The tracks on the main route run on a ballast bed, built between 1995 and 2005 as part of the refurbishment of the line, whilst the secondary tracks still have sand and gravel trackbeds. The top speed is still only 20 km/h. Part of the line between the (West) Pier and Saline runs through salt beds that flood at high water. This area is also a breeding ground for many sea birds that have become used to the railway traffic.

Because the DB ferries from Harlesiel have to sail through an area of mud flats, the timetable is dependent on the tide. However the timetable for the whole period is calculated in advance.

From the youth hostel of Westturm there is a good all-round view of the whole route and in the high season you can see a lot of activity. For example, there are often two trains underway at the same time, which cross one another immediately in front of the pier. There are also services via Saline to Westen as required, but these are not open to the general public and mainly serve the schools field centre there. The majority of trains also haul eight-wheeled flat wagons for the transportation of luggage. The suitcases and bags that are handed in are transported in roll containers on the flats, as are bicycles. Food and all sorts of other goods to supply the island's needs are also carried. Furniture and other removal items are usually carried on the flats in small containers. These are cross-loaded to trailers with fork-lift trucks and delivered to the owners using electric vans. There are also several eight-wheeled, open wagons.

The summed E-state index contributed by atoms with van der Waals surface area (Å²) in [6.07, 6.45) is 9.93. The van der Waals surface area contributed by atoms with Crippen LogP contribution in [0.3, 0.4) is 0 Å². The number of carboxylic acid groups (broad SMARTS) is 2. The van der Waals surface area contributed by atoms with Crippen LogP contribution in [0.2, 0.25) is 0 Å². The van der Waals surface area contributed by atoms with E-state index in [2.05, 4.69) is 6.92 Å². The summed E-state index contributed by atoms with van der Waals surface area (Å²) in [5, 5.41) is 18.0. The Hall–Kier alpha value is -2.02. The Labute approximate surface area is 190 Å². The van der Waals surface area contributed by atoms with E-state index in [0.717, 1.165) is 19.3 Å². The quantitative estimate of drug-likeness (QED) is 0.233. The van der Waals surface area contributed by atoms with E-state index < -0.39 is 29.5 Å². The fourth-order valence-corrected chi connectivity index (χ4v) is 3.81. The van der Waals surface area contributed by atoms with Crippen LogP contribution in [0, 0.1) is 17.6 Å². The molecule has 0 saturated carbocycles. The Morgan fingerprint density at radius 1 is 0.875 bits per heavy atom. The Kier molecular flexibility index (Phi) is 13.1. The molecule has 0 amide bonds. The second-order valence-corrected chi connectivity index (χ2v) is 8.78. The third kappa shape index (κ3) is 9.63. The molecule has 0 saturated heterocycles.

The Wangerooge Island Railway is the main means of transport on the island and is likely to remain so for a long time yet. Unlike the neighbouring islands, the ferry ports at Wangerooge cannot be sited nearer the island's village. The rolling stock is in good condition, the line has been modernised and most of the ferry passengers use the railway, not least because of the lack of alternatives. Air services only handle a small proportion of the visitors.

Locomotives and wagons[edit]

In over 100 years of its existence, the Wangerooge Island Railway has owned 11 steam locomotives, 8 diesel locomotives, a railbus and two draisines. In addition there were vehicles for Nazi Germany's Kriegsmarine that, up to 1945, had its own railway stock on Wangerooge, including a locomotive and draisine belonging to the Waterway and Shipping Office (neither of which has survived). In addition, there were four- and eight-wheeled tankers, open wagons, covered vans and flatbeds.

The steam locomotive 99 211 has been preserved as a monument on Wangerooge.

See also[edit]


  • Egbert Nolte: Die Wangerooger Inselbahn. Verlag Kenning, Nordhorn 1999, ISBN 3-933613-07-8
  • Malte Werning: Wangerooge: Die Inselbahn und ihre Geschichte. Lokrundschau Verlag, Gülzow 1999, ISBN 3-931647-09-9
  • Hans-W. Rogl: Archiv deutscher Klein– und Privatbahnen: Niedersachsen. transpress, Stuttgart 1996, ISBN 3-344-71022-2
  • Gerd Wolff: Deutsche Klein– und Privatbahnen. Band 9: Niedersachsen 1. Zwischen Weser und Ems. EK-Verlag, Freiburg 2005, S. 73–93. ISBN 3-88255-668-4


  1. ^ a b c Niedersächsisches Ministerium für Wirtschaft, Arbeit und Verkehr, Niedersächsischer Landtag, [1] Zustand und Zukunft des Bahnverkehrs in Niedersachsen, PDF, p 19, dated 2 September 2008, uploaded 25 September 2008

External links[edit]